It was the dawning of the Age of Aquarius. In 1969, unrest hit many university campuses as students protested the Vietnam War. At USC, students organized events and talks on racism and civil rights but steered clear of violence as they awaited the military draft. Here’s a look at USC student life in 1969 and 2019 (with a hat tip to the Daily Trojan).
To browse some of the Daily Trojan’s archival stories yourself, visit the paper’s archives at the USC Digital Libraries.
Set in Stone
A new statue of a woman reigns tall over USC. Hecuba at USC Village has become a symbol for female Trojans, a meeting spot and the namesake of the Daily Trojan’s “Ask Hecuba” advice column.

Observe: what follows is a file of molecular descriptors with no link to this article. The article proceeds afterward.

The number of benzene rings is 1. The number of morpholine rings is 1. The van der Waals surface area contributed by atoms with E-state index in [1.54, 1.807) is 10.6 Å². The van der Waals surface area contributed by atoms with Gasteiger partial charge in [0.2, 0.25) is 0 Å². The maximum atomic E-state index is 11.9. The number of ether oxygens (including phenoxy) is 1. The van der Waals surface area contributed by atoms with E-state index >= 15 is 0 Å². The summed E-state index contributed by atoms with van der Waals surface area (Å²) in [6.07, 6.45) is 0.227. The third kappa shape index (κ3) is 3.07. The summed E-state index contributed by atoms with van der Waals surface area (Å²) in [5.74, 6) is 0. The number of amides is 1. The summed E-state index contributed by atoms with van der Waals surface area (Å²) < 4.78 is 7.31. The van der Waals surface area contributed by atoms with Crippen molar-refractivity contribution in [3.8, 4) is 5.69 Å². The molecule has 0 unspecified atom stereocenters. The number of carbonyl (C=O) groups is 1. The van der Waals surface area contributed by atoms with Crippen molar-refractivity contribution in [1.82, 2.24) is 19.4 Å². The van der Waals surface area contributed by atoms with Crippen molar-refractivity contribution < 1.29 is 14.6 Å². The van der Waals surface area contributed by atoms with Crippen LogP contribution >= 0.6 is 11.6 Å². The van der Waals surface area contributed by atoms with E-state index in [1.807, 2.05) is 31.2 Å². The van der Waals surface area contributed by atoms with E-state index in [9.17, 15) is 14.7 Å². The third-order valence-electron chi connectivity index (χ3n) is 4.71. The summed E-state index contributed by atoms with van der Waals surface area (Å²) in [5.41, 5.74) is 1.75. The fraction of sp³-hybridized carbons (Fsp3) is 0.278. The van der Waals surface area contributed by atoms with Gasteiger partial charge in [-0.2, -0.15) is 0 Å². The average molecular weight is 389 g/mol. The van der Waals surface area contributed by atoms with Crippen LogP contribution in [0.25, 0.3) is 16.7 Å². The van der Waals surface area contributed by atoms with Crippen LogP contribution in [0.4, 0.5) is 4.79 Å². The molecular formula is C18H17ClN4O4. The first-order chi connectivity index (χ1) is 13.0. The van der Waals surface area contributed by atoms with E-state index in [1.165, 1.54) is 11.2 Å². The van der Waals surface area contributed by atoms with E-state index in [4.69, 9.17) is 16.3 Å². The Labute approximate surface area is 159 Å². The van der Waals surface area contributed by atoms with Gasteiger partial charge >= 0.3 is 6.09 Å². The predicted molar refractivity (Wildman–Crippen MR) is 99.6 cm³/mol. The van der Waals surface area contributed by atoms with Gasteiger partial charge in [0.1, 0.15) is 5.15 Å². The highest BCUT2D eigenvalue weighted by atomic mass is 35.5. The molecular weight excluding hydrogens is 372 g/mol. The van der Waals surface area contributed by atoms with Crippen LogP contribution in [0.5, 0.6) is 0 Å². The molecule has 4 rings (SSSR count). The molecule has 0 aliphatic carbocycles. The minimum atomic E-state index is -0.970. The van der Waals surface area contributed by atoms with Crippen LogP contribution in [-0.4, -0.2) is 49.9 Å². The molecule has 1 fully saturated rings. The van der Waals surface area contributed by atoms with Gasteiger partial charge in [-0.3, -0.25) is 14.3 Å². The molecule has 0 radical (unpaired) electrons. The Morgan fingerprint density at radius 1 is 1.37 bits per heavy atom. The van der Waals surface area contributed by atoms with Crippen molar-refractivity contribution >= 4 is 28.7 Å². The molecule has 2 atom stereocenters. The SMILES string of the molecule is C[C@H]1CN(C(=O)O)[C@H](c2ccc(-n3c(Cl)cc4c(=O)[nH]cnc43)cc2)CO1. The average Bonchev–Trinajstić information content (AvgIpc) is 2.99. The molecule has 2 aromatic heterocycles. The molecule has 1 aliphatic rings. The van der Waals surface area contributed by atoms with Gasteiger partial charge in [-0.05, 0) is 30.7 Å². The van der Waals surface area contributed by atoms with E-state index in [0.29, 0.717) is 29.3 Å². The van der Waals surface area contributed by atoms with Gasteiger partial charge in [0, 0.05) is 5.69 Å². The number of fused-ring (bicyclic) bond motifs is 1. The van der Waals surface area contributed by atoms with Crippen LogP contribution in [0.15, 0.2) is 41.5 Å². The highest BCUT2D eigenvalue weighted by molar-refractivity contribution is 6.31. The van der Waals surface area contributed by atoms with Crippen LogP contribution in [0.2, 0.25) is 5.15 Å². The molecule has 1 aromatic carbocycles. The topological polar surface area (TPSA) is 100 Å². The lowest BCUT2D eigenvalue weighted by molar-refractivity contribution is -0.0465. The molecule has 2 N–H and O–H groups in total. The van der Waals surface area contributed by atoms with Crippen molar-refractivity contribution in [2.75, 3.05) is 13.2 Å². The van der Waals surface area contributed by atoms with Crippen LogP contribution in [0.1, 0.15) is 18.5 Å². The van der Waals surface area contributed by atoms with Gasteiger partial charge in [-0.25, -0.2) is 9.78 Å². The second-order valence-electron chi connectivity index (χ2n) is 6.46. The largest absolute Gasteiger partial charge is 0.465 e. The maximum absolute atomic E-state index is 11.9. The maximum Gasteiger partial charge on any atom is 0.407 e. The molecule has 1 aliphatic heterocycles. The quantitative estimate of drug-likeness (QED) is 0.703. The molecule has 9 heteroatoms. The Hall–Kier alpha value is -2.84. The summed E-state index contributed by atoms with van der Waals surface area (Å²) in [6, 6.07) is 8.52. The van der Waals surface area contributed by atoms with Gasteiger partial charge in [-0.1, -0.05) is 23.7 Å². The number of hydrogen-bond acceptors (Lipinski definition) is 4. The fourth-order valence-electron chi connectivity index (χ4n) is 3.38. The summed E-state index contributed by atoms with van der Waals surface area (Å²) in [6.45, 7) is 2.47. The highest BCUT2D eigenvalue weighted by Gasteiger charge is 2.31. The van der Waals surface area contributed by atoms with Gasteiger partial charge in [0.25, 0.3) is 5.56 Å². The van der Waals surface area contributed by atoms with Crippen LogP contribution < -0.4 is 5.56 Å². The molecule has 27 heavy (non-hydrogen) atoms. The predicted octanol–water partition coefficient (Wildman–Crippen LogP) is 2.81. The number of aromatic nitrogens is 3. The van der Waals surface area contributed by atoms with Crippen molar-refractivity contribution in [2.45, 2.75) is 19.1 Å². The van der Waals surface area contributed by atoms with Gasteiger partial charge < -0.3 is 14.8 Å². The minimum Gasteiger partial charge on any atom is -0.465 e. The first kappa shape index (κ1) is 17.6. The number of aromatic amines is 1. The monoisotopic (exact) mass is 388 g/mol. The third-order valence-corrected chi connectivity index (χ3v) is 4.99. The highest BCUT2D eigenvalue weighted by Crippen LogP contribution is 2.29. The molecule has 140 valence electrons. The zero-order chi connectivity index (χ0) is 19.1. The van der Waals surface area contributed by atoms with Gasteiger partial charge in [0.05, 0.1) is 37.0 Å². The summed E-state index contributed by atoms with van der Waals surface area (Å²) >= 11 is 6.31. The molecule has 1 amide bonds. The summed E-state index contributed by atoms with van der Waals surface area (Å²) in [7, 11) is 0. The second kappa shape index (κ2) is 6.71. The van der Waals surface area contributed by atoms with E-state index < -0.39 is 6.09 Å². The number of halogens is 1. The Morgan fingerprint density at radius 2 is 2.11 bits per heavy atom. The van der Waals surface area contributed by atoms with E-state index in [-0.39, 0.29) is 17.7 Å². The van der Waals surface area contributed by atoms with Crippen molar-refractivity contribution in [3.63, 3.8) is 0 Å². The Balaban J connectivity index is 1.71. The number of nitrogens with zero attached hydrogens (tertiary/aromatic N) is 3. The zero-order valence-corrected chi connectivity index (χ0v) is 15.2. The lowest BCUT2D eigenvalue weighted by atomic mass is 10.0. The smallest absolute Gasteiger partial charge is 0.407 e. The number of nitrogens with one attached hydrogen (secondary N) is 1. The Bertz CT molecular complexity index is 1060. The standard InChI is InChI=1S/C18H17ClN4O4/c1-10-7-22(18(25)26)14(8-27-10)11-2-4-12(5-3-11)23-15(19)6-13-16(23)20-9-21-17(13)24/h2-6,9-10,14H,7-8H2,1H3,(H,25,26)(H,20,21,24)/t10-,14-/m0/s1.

Home Away from Home
The university announces a new dormitory for more than 300 male students at 34th and McClintock streets. It would become Fluor Tower, completed in 1971.
Fluor Tower is open to mostly first-year students regardless of gender. The residence hall, part of West Residential College, also hosts communities for Latino students and students focused on black culture.
Up and Away
USC garners its first Marshall Scholar. The scholarships enable high-achieving U.S. students to attain graduate degrees at prestigious colleges in the United Kingdom.
Echoing moves at colleges nationwide, USC launches its first ethnic studies program. Students focus on either African American, Mexican American or Asian American studies.
USC Dornsife’s robust Department of American Studies and Ethnicity investigates issues of race, immigration, urban geography, culture, power, gender, sexuality and social justice.